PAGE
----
Whitney Houston’s death could not have happened without a coterie of enablers who catered to her every whim, even when she was self-destructive, charges Mark Bego, a writer and author who chronicled her career beginning in the 1970s.
In an exclusive interview with TheImproper, Bego drew parallels between Houston’s death and the demise of Elvis Presley and blues singer Billie Holiday. Behind the death for all three were “enablers” who lived off of and profited from their downfall.
“Certainly there is a strong parallel between Elvis and Whitney in that the met their demise with prescription drugs involved,” said Bego. “The fact is that they were both surrounded by an entourage of enablers and doctors who would give them whatever they wanted to ingest.”
Bego was working on a new book based on Houston’s disastrous 2010 comeback tour, when the 48-year-old singer died suddenly Feb. 11 on the eve of the Grammy Awards in Los Angeles. Although the cause of death has yet to be established, drugs and alcohol are suspected to be factors.
The book is titled “Whitney Houston! – The Spectacular Rise and Tragic Fall of The Woman Whose Voice Inspired A Generation (Skyhorse).”
“I draw a strong parallel between Billie Holiday and Whitney,” said Bego. “They both had voices and images that defined their lives, and they both became addicted to their drug use and died in their 40s.”
Bego is one of the most prolific writers about celebrities and artists. His 1984 book on Michael Jackson was a New York Times bestseller and he’s been called the “prince of pop music bios” by Publisher’s Weekly.
“I was the first author to ever publish a book about Whitney Houston in 1986, with the book “Whitney!” Since that time I have stayed on top of the story. His new book will focus on Houston’s disastrous 2010 world tour, and what led up to her death, and turns and plot twists.
Bego knows the artist well. “I first saw and was impressed by Whitney when she was a background singer in her mother’s (Cissy Houston) cabaret act in New York City in the late ’70s. And I was at her triumphant Carnegie Hall debut in 1985,” he said.
Mark Bego is a New York Times bestselling author. After writing his book on Michael Jackson (Michael!) in 1984 he was proclaimed the “prince of pop music bios” by Publisher’s Weekly. His subjects have included Barry Manilow, Madonna, Bonnie Raitt, Micky Dolenz, Cher, Elton John, Joni Mitchell and Jackson Browne. He’s currently working with the daughter of a country music superstar, and she is poised to write a frank and fascinating book about life with her talented father.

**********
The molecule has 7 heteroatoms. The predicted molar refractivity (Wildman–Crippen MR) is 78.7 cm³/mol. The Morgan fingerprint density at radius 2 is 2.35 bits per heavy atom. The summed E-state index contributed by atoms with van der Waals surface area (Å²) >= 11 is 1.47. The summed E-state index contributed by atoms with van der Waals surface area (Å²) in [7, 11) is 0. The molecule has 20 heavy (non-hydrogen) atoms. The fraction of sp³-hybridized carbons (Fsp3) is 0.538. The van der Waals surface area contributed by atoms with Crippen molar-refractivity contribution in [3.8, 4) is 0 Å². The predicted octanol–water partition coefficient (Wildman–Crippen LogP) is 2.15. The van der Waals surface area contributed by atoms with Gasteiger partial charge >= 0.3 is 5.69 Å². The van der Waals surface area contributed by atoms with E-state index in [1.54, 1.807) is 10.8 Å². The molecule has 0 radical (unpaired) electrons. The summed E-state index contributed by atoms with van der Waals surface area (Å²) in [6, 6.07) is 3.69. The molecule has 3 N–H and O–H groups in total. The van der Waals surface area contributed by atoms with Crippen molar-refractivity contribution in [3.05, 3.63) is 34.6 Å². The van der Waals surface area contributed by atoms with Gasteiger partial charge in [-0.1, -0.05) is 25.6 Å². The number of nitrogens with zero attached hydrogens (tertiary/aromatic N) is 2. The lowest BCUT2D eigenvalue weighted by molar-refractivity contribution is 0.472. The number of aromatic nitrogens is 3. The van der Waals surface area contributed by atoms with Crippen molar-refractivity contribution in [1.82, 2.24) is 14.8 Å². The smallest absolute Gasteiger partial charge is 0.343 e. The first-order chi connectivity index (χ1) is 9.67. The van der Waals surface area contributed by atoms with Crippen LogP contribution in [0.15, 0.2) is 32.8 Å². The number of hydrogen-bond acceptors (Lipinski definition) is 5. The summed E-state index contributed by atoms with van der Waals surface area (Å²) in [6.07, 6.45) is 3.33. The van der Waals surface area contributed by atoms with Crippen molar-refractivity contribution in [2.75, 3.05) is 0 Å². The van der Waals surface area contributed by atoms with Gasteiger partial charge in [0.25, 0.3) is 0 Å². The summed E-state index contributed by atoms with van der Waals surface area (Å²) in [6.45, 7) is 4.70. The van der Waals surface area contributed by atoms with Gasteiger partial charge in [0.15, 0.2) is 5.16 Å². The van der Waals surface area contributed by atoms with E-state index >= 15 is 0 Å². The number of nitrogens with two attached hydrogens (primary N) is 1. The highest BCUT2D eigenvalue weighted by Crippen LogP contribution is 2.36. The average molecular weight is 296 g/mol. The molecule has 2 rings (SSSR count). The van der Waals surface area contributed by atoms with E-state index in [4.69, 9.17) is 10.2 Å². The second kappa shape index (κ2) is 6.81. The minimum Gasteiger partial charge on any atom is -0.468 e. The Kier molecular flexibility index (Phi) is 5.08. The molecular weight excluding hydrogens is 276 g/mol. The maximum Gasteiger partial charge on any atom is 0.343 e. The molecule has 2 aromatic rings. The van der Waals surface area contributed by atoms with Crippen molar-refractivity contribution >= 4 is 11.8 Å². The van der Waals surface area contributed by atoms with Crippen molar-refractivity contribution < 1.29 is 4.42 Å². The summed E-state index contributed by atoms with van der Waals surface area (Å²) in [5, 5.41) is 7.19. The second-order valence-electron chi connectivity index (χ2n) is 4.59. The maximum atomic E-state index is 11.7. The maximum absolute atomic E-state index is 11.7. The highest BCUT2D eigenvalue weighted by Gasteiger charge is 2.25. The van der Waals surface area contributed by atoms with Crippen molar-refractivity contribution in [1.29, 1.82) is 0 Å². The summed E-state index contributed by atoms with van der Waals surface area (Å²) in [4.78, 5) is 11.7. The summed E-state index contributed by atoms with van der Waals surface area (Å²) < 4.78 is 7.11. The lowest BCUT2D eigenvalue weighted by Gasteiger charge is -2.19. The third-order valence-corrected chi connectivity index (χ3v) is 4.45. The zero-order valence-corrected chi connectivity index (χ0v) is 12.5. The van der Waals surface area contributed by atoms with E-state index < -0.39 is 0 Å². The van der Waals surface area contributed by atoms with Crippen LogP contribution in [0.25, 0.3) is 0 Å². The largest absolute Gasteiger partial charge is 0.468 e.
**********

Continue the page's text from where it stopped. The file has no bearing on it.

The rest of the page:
“I predicted big things for her from the very start, and after she starred in the 1992 film The Bodyguard, she became an international icon of the highest degree. She was beautiful, had an incredible singing voice and she had a carefully crafted image that made her the world’s No. 1 sweetheart.”
But behind the alluring side of show business and stardom–the fans, the money, the flashy clothes, the exciting lifestyle–the pressures on artists are tremendous. “Time and time again it causes celebrities to turn to alcohol or drugs to relax, to sleep, or to find energy to carry on,” he says.
Bego sees parallels between Whitney and Elvis, particularly the role hangers-on played. He’s written a book about Elvis’s behind-the-scenes life with Lamar Fike, a member of Elvis’s entourage, known as the infamous Memphis Mafia.
“Lamar lived with Elvis at Graceland in the 1950s, appeared in the film “Jailhouse Rock,” and he went to Germany with Elvis when “The King of Rock & Roll” was drafted into the U.S. Army.
“As cliché as it seems, as soon as Whitney Houston married Bobby Brown, her once-perfect life began a slow downward spiral that ended on February 11, 2012 in the Beverly Hills Hilton Hotel,” he said.
“Regardless of the final coroner’s reports as to the exact cause of her death, it is a foregone conclusion that it was her 20 years of substance abuse which ruined her voice, her looks, and ultimately cut her life short at the age of 48. My new book on the life of Whitney Houston is a great American tragedy.”
His book on Houston is slated for release next week. The book will also be published in Britain and Germany. In April, Skyhorse will also release his tome, “Aretha Franklin: the Queen of Soul.” It’s been called the definitive book on the soul singer by Library Journal.